"Free Leonard Peltier," by Reginald Johnson, Jan. 6, 2016

"For Natives, a "Day of Mourning"by Reginald Johnson, November 23, 2016

"A Bitter Harvest" by Reginald Johnson, Nov. 15, 2016

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Climate Scientist Promotes Carbon Fee and Dividend System to Reduce Burning of Fossil Fuels

Posted April 27, 2016

MP3 Excerpts of conversation between climate scientist James Hansen and Robert Dubrow, professor of epidemiology and faculty director of the initiative at Yale's School of Public Health, recorded and produced by Melinda Tuhus


Former NASA climate scientist James Hansen is one of the world's leading authorities on climate change. He testified before Congress back in 1988 that global warming was already occurring due to the burning of fossil fuels, becoming one of the first scientists to go on the record with that assertion. Hansen now works at Columbia University's Earth Institute, where he continues to do research and publish ground-breaking papers on climate change. But he's also an advocate for the need to take action.

He has been arrested several times in civil disobedience actions in opposition to mountaintop removal coal-mining and the now-dead Keystone XL pipeline. Hansen has promoted placing a price on carbon through a "fee and dividend" approach, in which everyone would pay higher prices for fossil fuels, but all legal U.S. residents would share equally in a rebate, thereby rewarding those who conserve. He thinks the other method of pricing carbon, through a cap and trade system, is a gimmick that wouldn't achieve its expressed goal.

Hansen visited Yale University in early April as the Yale Climate Change and Health Initiative's "Climate Change Leader in Residence." What follows are excerpts from his April 8 conversation with Robert Dubrow, professor of epidemiology and faculty director of the initiative at Yale's School of Public Health.

JAMES HANSEN: As long as fossil fuels are allowed to be the cheapest energy, then they're going to continue to be burned. I don't care what agreements you have in Paris or anyplace else; they're just scraps of paper. If fossil fuels appear to the consumer to be the cheapest energy, then they'll continue to burn them. And the problem is that they're not really the cheapest to society – they don't include their costs to society – the human health effects of air pollution and water pollution of fossil fuels, and the climate effects are not included.

So the way to allow clean energies and energy efficiency to compete most effectively with fossil fuels is to put a rising fee on fossil fuels that you'd collect from the fossil fuel company at the domestic mine or port of entry. And of course, the fossil fuel companies will add that to the price of fuel, so it's going to make fossil fuel more expensive, but it will just make their price more honest. And an economy is more effective if the prices are honest and reflect the true costs. So it will actually be economically beneficial to do that. If you simply make energy more expensive, that depresses the economy; however, if the money that's collected is put back into the economy by giving it to the public – an equal amount for all legal residents – then it actually spurs the economy, because it's a somewhat progressive tax. Poor people have a smaller carbon footprint than rich people.

So there'll be a moderate impact on the inequality of wealth. But the main purpose is to provide the right incentives for both people – a person who does better than average in limiting their fossil fuel use will make money, will come out ahead – but if they want to stay on the positive side of the ledger they're going to have to pay attention to their purchases. They won't even have to think about many of them; some of them will be obvious, like the efficiency of the vehicle you drive, but others will just show up in the price of things on the shelf. Food that's imported from New Zealand (chuckles) – which we do import now – will become relatively more expensive than food from the nearby farm.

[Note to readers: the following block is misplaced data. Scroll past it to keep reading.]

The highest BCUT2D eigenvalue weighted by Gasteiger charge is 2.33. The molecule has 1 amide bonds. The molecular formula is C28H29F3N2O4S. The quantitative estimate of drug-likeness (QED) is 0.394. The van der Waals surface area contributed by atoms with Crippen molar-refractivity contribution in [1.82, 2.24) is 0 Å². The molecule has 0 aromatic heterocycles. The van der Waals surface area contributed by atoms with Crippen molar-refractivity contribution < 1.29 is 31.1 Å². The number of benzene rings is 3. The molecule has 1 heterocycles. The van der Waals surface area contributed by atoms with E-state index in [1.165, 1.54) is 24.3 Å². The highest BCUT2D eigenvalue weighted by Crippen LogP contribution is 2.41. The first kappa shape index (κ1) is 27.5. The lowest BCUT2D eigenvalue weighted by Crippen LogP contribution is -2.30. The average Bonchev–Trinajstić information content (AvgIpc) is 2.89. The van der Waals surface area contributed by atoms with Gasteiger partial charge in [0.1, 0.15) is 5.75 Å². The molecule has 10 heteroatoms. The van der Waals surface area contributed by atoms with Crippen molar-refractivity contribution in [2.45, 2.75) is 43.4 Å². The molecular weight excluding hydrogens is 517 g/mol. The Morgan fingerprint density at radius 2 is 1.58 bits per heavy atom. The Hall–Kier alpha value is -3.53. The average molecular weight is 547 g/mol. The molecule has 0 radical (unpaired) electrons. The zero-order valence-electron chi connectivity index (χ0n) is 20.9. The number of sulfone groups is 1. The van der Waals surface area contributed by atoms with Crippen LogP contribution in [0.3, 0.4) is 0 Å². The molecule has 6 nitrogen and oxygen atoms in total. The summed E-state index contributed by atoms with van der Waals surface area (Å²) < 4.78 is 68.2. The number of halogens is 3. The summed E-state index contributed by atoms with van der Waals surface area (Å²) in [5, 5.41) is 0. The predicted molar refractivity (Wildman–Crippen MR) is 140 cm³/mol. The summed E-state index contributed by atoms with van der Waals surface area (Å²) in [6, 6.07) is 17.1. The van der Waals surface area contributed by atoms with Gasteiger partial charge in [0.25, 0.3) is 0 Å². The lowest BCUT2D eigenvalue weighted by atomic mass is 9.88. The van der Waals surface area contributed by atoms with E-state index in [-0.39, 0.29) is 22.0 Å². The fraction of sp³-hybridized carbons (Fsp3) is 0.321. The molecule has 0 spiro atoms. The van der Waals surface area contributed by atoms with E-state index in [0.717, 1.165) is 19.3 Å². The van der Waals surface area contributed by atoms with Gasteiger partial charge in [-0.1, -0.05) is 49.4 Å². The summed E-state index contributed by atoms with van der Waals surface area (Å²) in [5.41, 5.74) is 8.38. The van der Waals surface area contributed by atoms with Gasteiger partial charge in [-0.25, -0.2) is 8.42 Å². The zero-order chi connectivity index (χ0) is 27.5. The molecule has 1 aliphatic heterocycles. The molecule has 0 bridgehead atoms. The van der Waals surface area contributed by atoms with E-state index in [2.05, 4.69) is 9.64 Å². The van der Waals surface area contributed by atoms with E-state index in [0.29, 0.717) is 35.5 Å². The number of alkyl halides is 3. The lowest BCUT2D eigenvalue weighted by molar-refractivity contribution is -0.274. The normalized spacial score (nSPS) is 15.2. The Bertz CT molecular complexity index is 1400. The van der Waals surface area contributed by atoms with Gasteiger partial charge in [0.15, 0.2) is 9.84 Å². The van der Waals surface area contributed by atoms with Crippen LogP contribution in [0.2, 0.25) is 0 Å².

But you have to do this gradually; you can suddenly make fossil fuels more expensive, so you do it with this gradually rising fee. And this is the only way. The reason this is crucial is this is the only way you can make it international, that you can make it global. And the world is not doing this. And none of the policies in the United States or Europe or the different states – they're all trying this screwy cap and trade with offsets, because it allows lots of finagling. It allows you to give favors to this lobbyist or that one. But you'd have to ask each of 190 countries to have a cap. Well, that's what they're trying to do. They're encouraging, "Tell us what your cap is going to be." Well, it doesn't matter what they say. As long as fossil fuels are cheapest, they're going to keep burning them. And so you can't do it with caps. What is a cap on India? India has burned only 1/20th as much CO2 as we have, fossil fuels. They have no reason to accept a low cap. So you have to do it with a carbon fee, and the reason that would work is that China and the U.S. agreed to have a carbon fee, then almost all countries would be coerced to do the same thing, because you'd put a border duty on products from countries that don't have a carbon fee and that would be a huge incentive for them to have their own carbon fee so they can collect the money themselves rather than have us collect it at the border. And that's consistent with what Bill Nordhaus calls the Climate Club. The essential members of the club that you start with are China and the U.S.

ROB DUBROW: Do you see any prospects for that actually happening politically? Do you think China might take the lead? The U.S. might take the lead? What do you think might happen?

JAMES HANSEN: I think there's a very good chance that China might take the lead, because they have a huge incentive – not climate – they do have a big climate incentive and there are no deniers in the Chinese government (chuckles). They know climate change is real. They're already feeling it. They have a 1.5 standard deviation shift from this bell curve while the U.S. is only between a half and 1.

ROB DUBROWN: So they're actually feeling climate change more?

JAMES HANSEN: They're feeling it and they have more than 300 million people living near sea level. And the leaders of China are engineer-trained. They know this is not a hoax that scientists are dreaming up. But they have this air pollution, which is so bad, that they have a big incentive to face that down, and so, it would actually make sense for them to have … and they have a hard time doing it. They tried to regulate it and say stop this emission here and there, but then how do you enforce that? But if you had a rising carbon fee on fossil fuels, it would be a big incentive, which would move things faster toward clean energies.

See Hansen's latest study, "Carbon Tax & 100% Dividend vs. Tax & Trade,".